the higher temperature differentiated them from environmental strains which scientists agreed had no
sanitary significance. This strain of thermotolerant E. coli assumed the name fecal coliform. E. coli
strains that grew at optimum growth temperature of 98.6°F were named coliform by the Public Health
Service in 1914 and also considered to have no sanitary significance. It is amazing that after one
hundred and seven years some scientists still believe the myth. Yet, the medical profession has always
had a different view of what was then called Coli bacillus or Bacillus coli and tested it at normal body

In the 1910 article, “Discussion On Infections Of The Urinary Tract By Bacillus Coli In Infancy And
Childhood,” Charles R. Box, et al., reported the progression of the infections in infants and young
children, including death.

In the 1919 edition of “Modern Surgery” John Chalmers Da Costa, stated, “This bacillus may be
responsible for appendicitis, peritonitis [thin tissue that lines the inner wall of the abdomen and covers
most of the abdominal organs], inflammation of the genito-urinary tract, pneumonia, inflammation of
the intestine, leptomeningitis [form of meningitis which complicates the course of all of the acute
infections], perineal abscess [between vaginal opening and rectum], cholangitis [infection of the
common bile duct], cholecystitis [bacterial infection superimposed on an obstruction of the biliary
tree], myelitis [inflammation of the spinal cord], puerperal fever [bacterial infection contracted by
women during childbirth or miscarriage], wound infections and septicemia [bacteria contaminating the
blood]. It is the cause of many abscesses about the intestine and responsible for many ischiorectal
abscesses [region between the rectum and ishial tuberosity – sitz bone].”

In the 1921 study “
” according to Leonard S. Dudgeon,
“A great point has been made by those who believe that all urinary infections are primarily via the
blood stream in that the B. coli can be obtained in pure culture from the blood, but the fact that such
bacilli may be so recovered does not point to the origin of the infection, since in view of Thiele and
Embleton's experiments, even if the colon bacillus did start from the urethral mucous membrane it
would still be found in the blood. A careful examination of the blood in B. coli infections of the urinary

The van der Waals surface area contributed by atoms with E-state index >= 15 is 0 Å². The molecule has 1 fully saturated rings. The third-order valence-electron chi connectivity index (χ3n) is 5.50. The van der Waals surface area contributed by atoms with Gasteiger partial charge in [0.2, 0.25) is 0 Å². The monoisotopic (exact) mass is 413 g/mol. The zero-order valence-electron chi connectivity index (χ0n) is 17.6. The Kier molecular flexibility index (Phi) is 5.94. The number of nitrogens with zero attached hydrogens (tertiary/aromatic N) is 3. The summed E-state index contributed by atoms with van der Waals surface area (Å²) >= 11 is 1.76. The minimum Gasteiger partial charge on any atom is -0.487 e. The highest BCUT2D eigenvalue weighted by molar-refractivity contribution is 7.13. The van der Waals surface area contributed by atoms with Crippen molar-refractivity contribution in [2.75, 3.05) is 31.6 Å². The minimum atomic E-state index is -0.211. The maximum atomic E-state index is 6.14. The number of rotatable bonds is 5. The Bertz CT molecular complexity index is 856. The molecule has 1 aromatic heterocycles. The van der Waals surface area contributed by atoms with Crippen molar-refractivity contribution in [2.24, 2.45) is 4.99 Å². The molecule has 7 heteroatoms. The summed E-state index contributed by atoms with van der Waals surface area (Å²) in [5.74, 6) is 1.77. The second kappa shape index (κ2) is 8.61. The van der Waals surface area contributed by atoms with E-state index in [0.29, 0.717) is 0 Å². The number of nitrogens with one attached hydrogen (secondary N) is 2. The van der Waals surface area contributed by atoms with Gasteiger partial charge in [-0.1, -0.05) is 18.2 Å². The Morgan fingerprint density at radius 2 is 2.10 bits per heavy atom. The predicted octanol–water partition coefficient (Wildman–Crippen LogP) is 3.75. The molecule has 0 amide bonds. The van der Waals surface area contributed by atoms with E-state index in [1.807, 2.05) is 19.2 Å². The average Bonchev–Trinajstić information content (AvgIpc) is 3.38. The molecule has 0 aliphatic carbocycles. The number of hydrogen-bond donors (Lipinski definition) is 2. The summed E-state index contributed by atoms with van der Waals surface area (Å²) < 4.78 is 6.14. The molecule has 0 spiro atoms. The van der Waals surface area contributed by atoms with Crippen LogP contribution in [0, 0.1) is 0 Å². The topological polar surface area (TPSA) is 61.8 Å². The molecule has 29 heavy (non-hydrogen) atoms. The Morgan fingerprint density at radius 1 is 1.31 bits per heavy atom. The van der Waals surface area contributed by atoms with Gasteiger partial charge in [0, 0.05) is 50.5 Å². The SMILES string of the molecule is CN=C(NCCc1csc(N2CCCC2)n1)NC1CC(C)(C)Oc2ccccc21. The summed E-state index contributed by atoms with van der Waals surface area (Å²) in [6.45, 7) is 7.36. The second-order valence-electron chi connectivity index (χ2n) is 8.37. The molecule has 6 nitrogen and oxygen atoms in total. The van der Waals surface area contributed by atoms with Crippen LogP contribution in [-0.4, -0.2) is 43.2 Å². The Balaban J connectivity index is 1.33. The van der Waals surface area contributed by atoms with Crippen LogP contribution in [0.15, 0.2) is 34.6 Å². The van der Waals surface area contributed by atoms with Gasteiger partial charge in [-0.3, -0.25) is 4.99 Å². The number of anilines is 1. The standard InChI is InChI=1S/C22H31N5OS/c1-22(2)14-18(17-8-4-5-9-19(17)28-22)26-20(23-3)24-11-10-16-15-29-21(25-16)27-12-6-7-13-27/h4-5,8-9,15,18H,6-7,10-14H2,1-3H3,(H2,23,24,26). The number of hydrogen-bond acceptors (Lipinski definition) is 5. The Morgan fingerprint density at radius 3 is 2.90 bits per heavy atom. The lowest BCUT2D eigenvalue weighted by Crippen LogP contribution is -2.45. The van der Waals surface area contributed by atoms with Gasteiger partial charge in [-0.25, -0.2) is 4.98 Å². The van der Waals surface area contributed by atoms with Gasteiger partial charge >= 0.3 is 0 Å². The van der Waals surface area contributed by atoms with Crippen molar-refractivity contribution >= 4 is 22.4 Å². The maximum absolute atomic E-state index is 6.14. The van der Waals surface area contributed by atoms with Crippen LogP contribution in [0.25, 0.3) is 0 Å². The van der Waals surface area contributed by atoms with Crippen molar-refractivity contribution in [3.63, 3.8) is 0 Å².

tract has shown that such bacilli may be isolated very frequently, especially if the blood is taken at the
height of the rigor. Cabot and Crabtree (1916) obtained positive blood cultures in 40 percent of cases
out of 32 examined. Conclusion:
(1) Bactllus coli in infected urine can be divided into two groups: (i) haemolytic; (ii) non-haemolytic.
(2) The haemolytic group is the common type in the infection in men and the non-haemolytic in

In the 1984 New England Journal of Medicine article “
Mortality Associated with Nosocomial Urinary-
Tract Infection
,” R. Platt and associates reported that hospital acquired UTIs were deadly. They stated,
“Seventy-six patients (25 infected and 51 noninfected) died during hospitalization; death rates were 19
per cent in infected patients and 4 per cent in noninfected patients”

Urinary tract infections often occur from fecal material getting into the urethra. In 1934 study, Edith E.
Nicholls reported on “
.” Hemolytic
means the bacteria break down red blood cells. She found that in appropriate doses, both types of
bacteria killed white mice. Greater numbers of hemolyic bacteria were more likely to be found in
people with "diarrhea or colitis." However, time and temperature could cause the bacteria to lose the
hemolytic capability. According to Nicholls, "Fifty to one hundred per cent of the specimens, from each
individual, showed hemolytic Bacillus coli." The specific finding was, "The hemolytic strains of
Bacillus coli recovered from stool specimens were found to be only slightly more virulent for white
mice than were the nonhemolytic."